I am currently reading through The Signs of the Times, by Richard W. Gilsdorf (Author), Patrick F. Beno (Editor), and find every chapter to be an eureka experience on how the misinterpretation of Vatican II got us to the current state of the church in Green Bay and the USA.
Here is a more meaningful review from Jeffery Miller’s critique on Amazon: When I first received this book I wasn’t much enthused. I thought "Oh great a 500 plus page book from someone I hadn’t heard of and it is probably a crank complaining about Vatican II. " A chapter into the book thought I was spending any of my spare time racing through this book and finished it in relatively short order. I am quite thankful to have been introduced to the writings of Fr. Gilsdorf who passed away in 2005.
This book is a compilation of a life’s writing from a former seminary professor, parish priest, and scripture scholar. The books main title comes from a series of columns he wrote for The Compass, the newspaper of the Diocese of Green Bay. The book contains these columns along with a wealth of his other writings that were published in places like Homiletic & Pastoral Review and the The Wanderer. Also included were various speeches he gave at conferences along with several book reviews. The book is edited by Patrick F. Beno who took on the task from Fr. Gilsdorf to take his published as well as unpublished writings to be made into a book for publication. The editor has provided copious footnotes to give the reader context and background information on persons and events describes as well as translations for Latin phrases used throughout.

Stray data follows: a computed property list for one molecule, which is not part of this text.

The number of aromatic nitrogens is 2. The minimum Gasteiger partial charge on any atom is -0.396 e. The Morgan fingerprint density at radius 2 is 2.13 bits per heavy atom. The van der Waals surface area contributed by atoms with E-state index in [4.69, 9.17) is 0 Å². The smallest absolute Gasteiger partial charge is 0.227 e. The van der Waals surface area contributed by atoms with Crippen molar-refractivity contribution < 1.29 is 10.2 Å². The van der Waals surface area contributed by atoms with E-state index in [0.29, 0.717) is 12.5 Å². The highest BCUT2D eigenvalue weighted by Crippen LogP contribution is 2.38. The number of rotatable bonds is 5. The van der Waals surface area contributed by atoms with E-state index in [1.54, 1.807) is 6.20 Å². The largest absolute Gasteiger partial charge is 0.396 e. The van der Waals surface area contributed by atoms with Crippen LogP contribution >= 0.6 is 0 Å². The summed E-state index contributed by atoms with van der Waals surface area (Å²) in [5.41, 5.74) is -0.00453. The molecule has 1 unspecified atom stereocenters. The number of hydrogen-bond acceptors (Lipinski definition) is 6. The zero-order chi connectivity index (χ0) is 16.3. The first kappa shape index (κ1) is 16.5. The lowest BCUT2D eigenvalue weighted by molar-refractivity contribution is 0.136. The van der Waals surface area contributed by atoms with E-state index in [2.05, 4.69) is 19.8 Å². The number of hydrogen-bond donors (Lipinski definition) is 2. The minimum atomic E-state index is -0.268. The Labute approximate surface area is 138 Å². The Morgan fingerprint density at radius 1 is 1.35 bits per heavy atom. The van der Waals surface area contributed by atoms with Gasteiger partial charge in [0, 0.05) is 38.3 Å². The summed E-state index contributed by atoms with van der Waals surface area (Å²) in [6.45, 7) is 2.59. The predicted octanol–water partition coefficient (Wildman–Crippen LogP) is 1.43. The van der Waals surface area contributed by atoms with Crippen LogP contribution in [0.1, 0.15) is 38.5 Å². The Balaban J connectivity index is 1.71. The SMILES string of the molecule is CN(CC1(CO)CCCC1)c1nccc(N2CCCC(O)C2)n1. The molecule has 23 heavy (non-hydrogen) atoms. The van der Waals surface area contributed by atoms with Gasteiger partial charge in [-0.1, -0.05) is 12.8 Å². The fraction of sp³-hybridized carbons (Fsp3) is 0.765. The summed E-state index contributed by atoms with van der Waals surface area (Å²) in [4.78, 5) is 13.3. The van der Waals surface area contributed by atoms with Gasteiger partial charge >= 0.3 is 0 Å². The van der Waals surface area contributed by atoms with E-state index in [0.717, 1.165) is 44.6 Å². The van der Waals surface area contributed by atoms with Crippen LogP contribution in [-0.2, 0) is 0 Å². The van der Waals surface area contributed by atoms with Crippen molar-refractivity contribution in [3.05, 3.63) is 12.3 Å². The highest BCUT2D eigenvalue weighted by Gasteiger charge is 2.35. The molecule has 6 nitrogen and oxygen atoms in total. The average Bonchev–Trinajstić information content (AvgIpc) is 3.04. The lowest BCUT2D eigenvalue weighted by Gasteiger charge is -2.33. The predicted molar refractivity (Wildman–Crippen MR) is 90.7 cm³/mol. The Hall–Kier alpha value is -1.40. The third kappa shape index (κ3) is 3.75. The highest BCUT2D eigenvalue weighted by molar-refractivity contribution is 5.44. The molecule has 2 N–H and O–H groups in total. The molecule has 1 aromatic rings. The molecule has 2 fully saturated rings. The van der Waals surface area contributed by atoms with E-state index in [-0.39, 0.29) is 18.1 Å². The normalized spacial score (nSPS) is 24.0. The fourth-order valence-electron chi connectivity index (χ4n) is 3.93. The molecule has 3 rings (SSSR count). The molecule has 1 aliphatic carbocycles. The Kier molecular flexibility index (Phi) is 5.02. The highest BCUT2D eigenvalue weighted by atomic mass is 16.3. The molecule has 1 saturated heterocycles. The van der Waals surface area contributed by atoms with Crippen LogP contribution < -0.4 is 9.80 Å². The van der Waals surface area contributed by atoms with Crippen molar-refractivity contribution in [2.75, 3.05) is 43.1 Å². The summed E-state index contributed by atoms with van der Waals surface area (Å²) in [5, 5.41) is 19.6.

The “Signs of the Times” columns were written during the Pontificate of Paul VI and largely address the errors that were being promulgated in the aftermath of Vatican II. Father describes himself as a “Vatican II liberal” where liberal is meant in the older and truer sense of the word. He fully supports the Council and the documents of the Council and it is the dissent and the “spirit of Vatican II” that he sets himself in opposition to. One phrase used a couple of times in his writings is that he is “As liberal as the Pope is liberal and as conservative as the Pope is conservative.” I think this is a great definition and much better than the left/right descriptions so often bandied about that contain so little clarity.
As a convert and someone that often writes on dissent within the Church I found it quite interesting to see a history of some of the errors that are now quite familiar and how they developed in the first place. Father’s writings often include the history of how certain theology and practices entered the Church in the first place. Practices like no confession before First Communion, Communal penance services without integral sacramental communion, downplaying of devotional practices, and the loss of Eucharistic piety. He details these movements and the lack of response to these errors by the large majority of diocese. As a priest who lived during these times and saw first hand these practices he has great insights into the reasons for these developments, but most of all great insights into the error of these practices and the harm they cause.
What I really enjoyed about Father’s writings that even though there were on contentious subjects he writes with great charity and sometimes great humor. At multiple points in the book he will write something that made me laugh out loud such as when he described the “Holy Office of Greeley” or when he writes about a priest-lecturer who had found “a fertile crop of itching ears.” Another example is: